How to Build a Culture of Trust in your School

How to Build a Culture of Trust in your School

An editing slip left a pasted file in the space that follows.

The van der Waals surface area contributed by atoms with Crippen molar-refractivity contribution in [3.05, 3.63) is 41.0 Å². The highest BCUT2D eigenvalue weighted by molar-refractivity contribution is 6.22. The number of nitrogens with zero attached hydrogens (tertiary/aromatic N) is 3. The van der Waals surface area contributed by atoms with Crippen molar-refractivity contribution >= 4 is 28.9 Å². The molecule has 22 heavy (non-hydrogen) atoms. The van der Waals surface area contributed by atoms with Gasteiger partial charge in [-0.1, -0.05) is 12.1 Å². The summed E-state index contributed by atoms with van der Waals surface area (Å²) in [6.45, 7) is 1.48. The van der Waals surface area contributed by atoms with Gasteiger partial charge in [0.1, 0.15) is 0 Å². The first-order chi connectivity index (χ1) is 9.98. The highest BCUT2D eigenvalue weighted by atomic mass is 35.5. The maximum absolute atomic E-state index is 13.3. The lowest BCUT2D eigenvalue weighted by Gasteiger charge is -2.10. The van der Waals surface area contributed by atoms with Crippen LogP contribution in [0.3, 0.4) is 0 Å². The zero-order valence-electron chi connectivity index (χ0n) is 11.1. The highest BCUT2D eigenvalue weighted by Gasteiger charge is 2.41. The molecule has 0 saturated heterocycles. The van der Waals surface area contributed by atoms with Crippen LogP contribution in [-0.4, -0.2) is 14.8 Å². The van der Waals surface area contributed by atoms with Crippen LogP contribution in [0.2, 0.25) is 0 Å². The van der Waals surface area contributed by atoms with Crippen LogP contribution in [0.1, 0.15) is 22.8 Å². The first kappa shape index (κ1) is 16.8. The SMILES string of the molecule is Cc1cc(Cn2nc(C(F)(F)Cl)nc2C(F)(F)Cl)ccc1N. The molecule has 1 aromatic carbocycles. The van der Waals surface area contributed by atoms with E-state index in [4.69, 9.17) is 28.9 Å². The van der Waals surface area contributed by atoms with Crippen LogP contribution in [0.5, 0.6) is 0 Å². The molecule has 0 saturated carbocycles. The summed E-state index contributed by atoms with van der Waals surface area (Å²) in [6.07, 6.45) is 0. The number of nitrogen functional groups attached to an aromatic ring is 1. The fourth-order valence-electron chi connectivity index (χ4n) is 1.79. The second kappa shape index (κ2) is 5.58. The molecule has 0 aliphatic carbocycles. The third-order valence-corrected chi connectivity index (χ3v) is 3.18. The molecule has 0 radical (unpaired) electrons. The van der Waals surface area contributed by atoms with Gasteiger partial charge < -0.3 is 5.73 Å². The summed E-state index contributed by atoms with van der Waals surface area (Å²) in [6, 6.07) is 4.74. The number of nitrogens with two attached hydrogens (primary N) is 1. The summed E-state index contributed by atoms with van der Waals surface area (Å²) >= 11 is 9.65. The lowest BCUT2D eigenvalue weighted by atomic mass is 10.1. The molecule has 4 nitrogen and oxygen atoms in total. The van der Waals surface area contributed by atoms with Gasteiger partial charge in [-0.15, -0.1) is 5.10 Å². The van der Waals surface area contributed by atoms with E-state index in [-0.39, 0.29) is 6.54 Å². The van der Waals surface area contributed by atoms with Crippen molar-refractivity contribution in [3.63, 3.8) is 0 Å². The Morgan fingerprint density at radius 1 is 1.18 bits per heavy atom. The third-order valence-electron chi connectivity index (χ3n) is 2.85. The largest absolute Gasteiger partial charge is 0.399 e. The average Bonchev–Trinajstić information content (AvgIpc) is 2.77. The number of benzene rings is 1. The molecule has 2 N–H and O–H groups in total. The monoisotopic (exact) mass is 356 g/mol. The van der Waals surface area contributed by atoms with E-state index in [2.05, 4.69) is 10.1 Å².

This blog comes from the CEO of Dunraven Educational Trust, David Boyle. “Without respect, love is lost. Without caring, love is boring. Without honesty, love is unhappy. Without trust, love is unstable.”    The quotation is powerful for a number of reasons. Not least because we instinctively know it to be true. However, for schools it works just as well if you replace ‘love’ with ‘leadership’ (in fact, some would argue that great leadership is like love anyway – selfless, empowering, sustaining, unconditional – but that’s for another blog).   Great leadership in schools is underpinned by the ability to form great relationships with colleagues, families and children: without healthy relationships, we’re at a significant disadvantage. And, more importantly, the young people and adults with whom we work won’t get the experiences or the opportunities they need to thrive.   At the heart of any healthy relationship sits trust: and without trust, leadership is unstable, unhappy and lost.   A number of far more articulate and knowledgeable people than I have written about the power of trust: from Jim Collins to Stephen Covey to Patrick Lencioni, so there is plenty material to get hold of and reflect upon.   And yet, despite this, when things aren’t working well in school culture, very often a lack of trust is the single biggest cause of the difficulty: be it students unwilling to moderate their behaviour, families wanting to challenge necessary innovations or staff unwilling to release the ‘discretionary’ effort it takes to create a really great school.   So what can leaders do to ensure that this is not the case and to help generate...